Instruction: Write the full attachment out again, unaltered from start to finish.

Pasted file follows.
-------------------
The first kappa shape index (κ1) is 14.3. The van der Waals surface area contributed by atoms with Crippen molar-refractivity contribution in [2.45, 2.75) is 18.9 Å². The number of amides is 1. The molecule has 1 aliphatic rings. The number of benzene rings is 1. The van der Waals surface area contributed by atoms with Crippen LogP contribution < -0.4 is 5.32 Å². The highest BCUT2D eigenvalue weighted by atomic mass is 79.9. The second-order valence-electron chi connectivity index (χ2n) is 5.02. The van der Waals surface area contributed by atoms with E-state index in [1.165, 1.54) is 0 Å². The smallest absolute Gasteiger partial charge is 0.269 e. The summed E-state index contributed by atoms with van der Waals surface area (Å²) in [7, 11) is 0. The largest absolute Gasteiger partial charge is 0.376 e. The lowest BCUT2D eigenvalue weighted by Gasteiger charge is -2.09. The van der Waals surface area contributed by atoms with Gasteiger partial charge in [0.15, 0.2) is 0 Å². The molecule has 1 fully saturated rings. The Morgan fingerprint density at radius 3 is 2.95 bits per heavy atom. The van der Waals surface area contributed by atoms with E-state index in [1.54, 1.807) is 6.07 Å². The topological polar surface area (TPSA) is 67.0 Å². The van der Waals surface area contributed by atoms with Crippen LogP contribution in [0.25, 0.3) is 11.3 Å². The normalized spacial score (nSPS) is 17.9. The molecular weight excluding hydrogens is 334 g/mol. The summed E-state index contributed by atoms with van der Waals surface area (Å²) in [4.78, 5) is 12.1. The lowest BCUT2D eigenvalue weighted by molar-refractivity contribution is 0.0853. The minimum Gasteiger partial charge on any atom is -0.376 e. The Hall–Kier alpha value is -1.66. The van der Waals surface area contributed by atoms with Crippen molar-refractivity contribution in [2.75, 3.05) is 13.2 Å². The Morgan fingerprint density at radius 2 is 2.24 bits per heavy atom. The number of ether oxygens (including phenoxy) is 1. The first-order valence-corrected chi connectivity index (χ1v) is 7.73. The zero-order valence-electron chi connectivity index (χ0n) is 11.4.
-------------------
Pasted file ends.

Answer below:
The first kappa shape index (κ1) is 14.3. The van der Waals surface area contributed by atoms with Crippen molar-refractivity contribution in [2.45, 2.75) is 18.9 Å². The number of amides is 1. The molecule has 1 aliphatic rings. The number of benzene rings is 1. The van der Waals surface area contributed by atoms with Crippen LogP contribution < -0.4 is 5.32 Å². The highest BCUT2D eigenvalue weighted by atomic mass is 79.9. The second-order valence-electron chi connectivity index (χ2n) is 5.02. The van der Waals surface area contributed by atoms with E-state index in [1.165, 1.54) is 0 Å². The smallest absolute Gasteiger partial charge is 0.269 e. The summed E-state index contributed by atoms with van der Waals surface area (Å²) in [7, 11) is 0. The largest absolute Gasteiger partial charge is 0.376 e. The lowest BCUT2D eigenvalue weighted by Gasteiger charge is -2.09. The van der Waals surface area contributed by atoms with Gasteiger partial charge in [0.15, 0.2) is 0 Å². The molecule has 1 fully saturated rings. The Morgan fingerprint density at radius 3 is 2.95 bits per heavy atom. The van der Waals surface area contributed by atoms with E-state index in [1.54, 1.807) is 6.07 Å². The topological polar surface area (TPSA) is 67.0 Å². The van der Waals surface area contributed by atoms with Crippen LogP contribution in [0.25, 0.3) is 11.3 Å². The normalized spacial score (nSPS) is 17.9. The molecular weight excluding hydrogens is 334 g/mol. The summed E-state index contributed by atoms with van der Waals surface area (Å²) in [4.78, 5) is 12.1. The lowest BCUT2D eigenvalue weighted by molar-refractivity contribution is 0.0853. The minimum Gasteiger partial charge on any atom is -0.376 e. The Hall–Kier alpha value is -1.66. The van der Waals surface area contributed by atoms with Crippen molar-refractivity contribution in [2.75, 3.05) is 13.2 Å². The Morgan fingerprint density at radius 2 is 2.24 bits per heavy atom. The number of ether oxygens (including phenoxy) is 1. The first-order valence-corrected chi connectivity index (χ1v) is 7.73. The zero-order valence-electron chi connectivity index (χ0n) is 11.4.